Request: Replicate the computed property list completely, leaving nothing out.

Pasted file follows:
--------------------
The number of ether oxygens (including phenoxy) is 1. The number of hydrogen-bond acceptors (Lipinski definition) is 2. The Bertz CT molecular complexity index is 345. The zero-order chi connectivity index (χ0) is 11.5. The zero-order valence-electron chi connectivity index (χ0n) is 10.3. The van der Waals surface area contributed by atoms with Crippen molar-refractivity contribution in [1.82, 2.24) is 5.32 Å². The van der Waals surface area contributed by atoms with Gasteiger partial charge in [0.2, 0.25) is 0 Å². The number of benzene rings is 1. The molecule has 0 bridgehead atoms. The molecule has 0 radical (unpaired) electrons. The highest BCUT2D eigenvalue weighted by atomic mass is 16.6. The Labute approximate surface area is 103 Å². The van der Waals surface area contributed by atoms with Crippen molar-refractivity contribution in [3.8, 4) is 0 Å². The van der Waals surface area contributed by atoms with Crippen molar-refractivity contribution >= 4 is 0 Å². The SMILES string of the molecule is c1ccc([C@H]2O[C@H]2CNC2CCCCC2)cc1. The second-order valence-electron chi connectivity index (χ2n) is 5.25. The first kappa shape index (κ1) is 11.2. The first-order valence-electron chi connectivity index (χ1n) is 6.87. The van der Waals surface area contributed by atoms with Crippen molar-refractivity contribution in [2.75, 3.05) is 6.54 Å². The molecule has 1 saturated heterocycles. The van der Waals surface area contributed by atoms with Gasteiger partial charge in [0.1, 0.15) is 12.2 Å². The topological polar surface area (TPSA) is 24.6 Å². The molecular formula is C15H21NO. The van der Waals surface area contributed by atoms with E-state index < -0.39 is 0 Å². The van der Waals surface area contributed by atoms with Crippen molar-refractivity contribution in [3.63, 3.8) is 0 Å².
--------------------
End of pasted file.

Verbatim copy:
The number of ether oxygens (including phenoxy) is 1. The number of hydrogen-bond acceptors (Lipinski definition) is 2. The Bertz CT molecular complexity index is 345. The zero-order chi connectivity index (χ0) is 11.5. The zero-order valence-electron chi connectivity index (χ0n) is 10.3. The van der Waals surface area contributed by atoms with Crippen molar-refractivity contribution in [1.82, 2.24) is 5.32 Å². The van der Waals surface area contributed by atoms with Gasteiger partial charge in [0.2, 0.25) is 0 Å². The number of benzene rings is 1. The molecule has 0 bridgehead atoms. The molecule has 0 radical (unpaired) electrons. The highest BCUT2D eigenvalue weighted by atomic mass is 16.6. The Labute approximate surface area is 103 Å². The van der Waals surface area contributed by atoms with Crippen molar-refractivity contribution in [3.8, 4) is 0 Å². The van der Waals surface area contributed by atoms with Crippen molar-refractivity contribution >= 4 is 0 Å². The SMILES string of the molecule is c1ccc([C@H]2O[C@H]2CNC2CCCCC2)cc1. The second-order valence-electron chi connectivity index (χ2n) is 5.25. The first kappa shape index (κ1) is 11.2. The first-order valence-electron chi connectivity index (χ1n) is 6.87. The van der Waals surface area contributed by atoms with Crippen molar-refractivity contribution in [2.75, 3.05) is 6.54 Å². The molecule has 1 saturated heterocycles. The van der Waals surface area contributed by atoms with Gasteiger partial charge in [0.1, 0.15) is 12.2 Å². The topological polar surface area (TPSA) is 24.6 Å². The molecular formula is C15H21NO. The van der Waals surface area contributed by atoms with E-state index < -0.39 is 0 Å². The van der Waals surface area contributed by atoms with Crippen molar-refractivity contribution in [3.63, 3.8) is 0 Å².